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Also by jjohn
Please note that once some of the project was working, many dropouts became interested again.
So, yeah, I do count this as a success. :-)
Actually, the drop out was 7 out of 8. There were 8 people taking the course, 6 of them students of the school, 2 of them teachers of the school. None of the adults survived. And if programming is hard was a factor, than the conclusion ought to be that Perl certainly didn't make it an
The gender of the two teachers taking the course was not disclosed.
If you're looking for reasons why so many of the students dropped out, consider how you introduce Perl to them:
For which I offer many thanks, to you and TomC. I am about to buy my 3rd copy, as they seem to grow legs and wander off to other cubicles.
For the Middle School in Fall 1999, we had about 18 kids initially dropping to 14 steady state, made up of 4 girls/10 boys. For the Middle School in Winter 1999-2000, there were 8 kids - all boys. For the Middle School in Spring 2000, there were 2 to 4 kids. The ones who attended regularly were 2 girls.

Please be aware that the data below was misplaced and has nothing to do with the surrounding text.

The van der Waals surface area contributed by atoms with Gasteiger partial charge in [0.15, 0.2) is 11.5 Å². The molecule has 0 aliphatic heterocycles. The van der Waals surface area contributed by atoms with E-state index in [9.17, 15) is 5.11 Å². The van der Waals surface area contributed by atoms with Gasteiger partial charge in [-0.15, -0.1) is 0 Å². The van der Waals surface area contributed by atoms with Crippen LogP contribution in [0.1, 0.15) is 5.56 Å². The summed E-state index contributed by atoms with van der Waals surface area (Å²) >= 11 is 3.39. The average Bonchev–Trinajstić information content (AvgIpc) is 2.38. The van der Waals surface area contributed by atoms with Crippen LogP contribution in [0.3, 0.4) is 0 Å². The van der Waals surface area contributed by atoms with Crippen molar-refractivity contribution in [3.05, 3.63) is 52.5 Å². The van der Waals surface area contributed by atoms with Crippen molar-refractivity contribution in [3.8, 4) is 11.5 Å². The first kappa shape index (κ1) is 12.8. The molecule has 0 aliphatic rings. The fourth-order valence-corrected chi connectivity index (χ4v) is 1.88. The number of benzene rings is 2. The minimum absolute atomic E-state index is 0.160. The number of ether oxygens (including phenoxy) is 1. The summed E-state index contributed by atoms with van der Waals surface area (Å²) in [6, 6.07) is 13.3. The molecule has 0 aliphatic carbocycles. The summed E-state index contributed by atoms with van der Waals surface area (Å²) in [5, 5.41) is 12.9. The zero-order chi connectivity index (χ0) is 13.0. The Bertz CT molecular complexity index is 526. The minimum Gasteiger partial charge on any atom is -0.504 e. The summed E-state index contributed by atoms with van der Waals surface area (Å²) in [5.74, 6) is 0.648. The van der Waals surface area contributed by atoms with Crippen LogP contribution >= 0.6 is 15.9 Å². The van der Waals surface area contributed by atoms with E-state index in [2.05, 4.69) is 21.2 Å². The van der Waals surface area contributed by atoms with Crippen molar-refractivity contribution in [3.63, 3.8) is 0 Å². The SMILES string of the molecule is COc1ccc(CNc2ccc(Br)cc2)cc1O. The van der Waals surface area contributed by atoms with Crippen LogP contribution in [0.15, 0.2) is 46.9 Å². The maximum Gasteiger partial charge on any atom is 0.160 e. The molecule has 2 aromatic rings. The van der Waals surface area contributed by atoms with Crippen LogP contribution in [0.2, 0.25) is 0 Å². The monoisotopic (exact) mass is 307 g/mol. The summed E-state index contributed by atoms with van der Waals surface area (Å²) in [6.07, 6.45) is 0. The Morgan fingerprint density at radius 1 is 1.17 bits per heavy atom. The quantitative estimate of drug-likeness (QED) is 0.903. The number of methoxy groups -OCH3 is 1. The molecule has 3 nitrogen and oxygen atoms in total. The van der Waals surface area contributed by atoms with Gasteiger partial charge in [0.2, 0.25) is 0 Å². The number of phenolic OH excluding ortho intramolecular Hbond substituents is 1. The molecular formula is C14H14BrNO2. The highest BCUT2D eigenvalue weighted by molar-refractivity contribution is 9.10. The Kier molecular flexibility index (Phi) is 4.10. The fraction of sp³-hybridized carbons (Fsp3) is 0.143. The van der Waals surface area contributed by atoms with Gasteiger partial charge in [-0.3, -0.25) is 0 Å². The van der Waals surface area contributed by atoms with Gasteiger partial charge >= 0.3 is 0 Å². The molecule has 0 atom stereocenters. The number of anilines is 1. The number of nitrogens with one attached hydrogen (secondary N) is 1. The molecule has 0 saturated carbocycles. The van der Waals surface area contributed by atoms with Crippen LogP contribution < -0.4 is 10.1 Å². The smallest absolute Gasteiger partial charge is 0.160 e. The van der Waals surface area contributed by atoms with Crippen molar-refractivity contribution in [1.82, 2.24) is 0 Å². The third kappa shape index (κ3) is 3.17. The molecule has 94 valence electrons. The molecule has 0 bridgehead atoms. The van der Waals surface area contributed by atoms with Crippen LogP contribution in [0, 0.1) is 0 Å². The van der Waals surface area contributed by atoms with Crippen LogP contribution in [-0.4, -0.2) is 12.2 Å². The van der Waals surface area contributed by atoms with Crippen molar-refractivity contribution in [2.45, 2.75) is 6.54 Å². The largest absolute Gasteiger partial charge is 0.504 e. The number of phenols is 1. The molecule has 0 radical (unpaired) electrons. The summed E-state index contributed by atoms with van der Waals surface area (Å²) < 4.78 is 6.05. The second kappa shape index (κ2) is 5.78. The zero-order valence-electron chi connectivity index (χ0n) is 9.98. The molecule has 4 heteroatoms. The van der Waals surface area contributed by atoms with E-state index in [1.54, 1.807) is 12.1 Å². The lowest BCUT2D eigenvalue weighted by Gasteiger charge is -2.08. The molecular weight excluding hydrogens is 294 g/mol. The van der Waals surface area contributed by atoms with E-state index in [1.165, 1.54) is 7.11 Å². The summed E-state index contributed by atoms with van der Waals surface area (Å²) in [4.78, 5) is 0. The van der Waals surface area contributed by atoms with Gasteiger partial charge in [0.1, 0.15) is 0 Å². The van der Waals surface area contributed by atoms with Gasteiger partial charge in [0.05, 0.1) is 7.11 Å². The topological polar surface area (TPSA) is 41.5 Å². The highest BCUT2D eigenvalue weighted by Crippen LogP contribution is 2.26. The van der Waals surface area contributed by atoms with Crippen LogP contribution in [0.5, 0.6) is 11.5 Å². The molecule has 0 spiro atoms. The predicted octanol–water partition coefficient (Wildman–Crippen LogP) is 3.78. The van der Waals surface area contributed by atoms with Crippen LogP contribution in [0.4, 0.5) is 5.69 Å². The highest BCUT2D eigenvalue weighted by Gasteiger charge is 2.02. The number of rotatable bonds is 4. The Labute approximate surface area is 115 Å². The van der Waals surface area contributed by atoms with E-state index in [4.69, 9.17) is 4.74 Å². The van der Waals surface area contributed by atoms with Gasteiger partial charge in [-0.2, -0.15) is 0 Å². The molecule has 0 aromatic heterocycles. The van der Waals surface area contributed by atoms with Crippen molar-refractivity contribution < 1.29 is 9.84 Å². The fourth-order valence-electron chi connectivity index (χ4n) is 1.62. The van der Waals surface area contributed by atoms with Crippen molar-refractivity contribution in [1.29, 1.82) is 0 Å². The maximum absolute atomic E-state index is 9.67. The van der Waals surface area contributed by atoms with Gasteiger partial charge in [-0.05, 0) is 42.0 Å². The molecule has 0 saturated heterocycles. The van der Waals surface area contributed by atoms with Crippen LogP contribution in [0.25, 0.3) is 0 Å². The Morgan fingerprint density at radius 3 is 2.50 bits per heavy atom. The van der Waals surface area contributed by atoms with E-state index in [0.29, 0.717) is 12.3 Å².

From the point of view of simply getting the institution of the school to offer the experience, though, it was a considerable success. It is a good school but it still takes a lot of work to get perl to be allowed on the computers, to get a teacher willing to be involved, and then finally to have some kids who are interested.
The other element of success
During that session (Spring 1998) the two adults were made up of one man and one woman. The woman lasted the longest.
The suggestion of "one liners" (though I didn't try to do regular expressions until about lesson six of my revised approach) was essentially what I learned worked.
In the most successful of the Middle School efforts last year, by the end of the computer club unit (which lasted from about October through January) the 13 or 14 students each wrote t
Some of them are:
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